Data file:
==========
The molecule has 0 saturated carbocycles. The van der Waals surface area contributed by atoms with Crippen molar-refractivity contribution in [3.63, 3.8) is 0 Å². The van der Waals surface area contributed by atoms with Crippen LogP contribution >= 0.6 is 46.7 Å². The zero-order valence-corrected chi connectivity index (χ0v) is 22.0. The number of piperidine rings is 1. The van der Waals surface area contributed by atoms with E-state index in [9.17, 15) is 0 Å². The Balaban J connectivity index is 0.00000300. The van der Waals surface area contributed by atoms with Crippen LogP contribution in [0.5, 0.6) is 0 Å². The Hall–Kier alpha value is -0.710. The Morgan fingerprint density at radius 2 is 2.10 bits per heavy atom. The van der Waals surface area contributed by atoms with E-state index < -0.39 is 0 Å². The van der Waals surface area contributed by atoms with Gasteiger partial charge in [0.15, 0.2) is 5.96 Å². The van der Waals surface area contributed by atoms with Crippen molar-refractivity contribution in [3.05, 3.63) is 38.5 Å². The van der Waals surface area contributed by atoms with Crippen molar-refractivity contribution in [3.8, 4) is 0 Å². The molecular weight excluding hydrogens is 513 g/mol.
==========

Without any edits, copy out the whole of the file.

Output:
The molecule has 0 saturated carbocycles. The van der Waals surface area contributed by atoms with Crippen molar-refractivity contribution in [3.63, 3.8) is 0 Å². The van der Waals surface area contributed by atoms with Crippen LogP contribution >= 0.6 is 46.7 Å². The zero-order valence-corrected chi connectivity index (χ0v) is 22.0. The number of piperidine rings is 1. The van der Waals surface area contributed by atoms with E-state index in [9.17, 15) is 0 Å². The Balaban J connectivity index is 0.00000300. The van der Waals surface area contributed by atoms with Crippen LogP contribution in [0.5, 0.6) is 0 Å². The Hall–Kier alpha value is -0.710. The Morgan fingerprint density at radius 2 is 2.10 bits per heavy atom. The van der Waals surface area contributed by atoms with E-state index < -0.39 is 0 Å². The van der Waals surface area contributed by atoms with Gasteiger partial charge in [0.15, 0.2) is 5.96 Å². The van der Waals surface area contributed by atoms with Crippen molar-refractivity contribution in [3.05, 3.63) is 38.5 Å². The van der Waals surface area contributed by atoms with Crippen molar-refractivity contribution in [3.8, 4) is 0 Å². The molecular weight excluding hydrogens is 513 g/mol.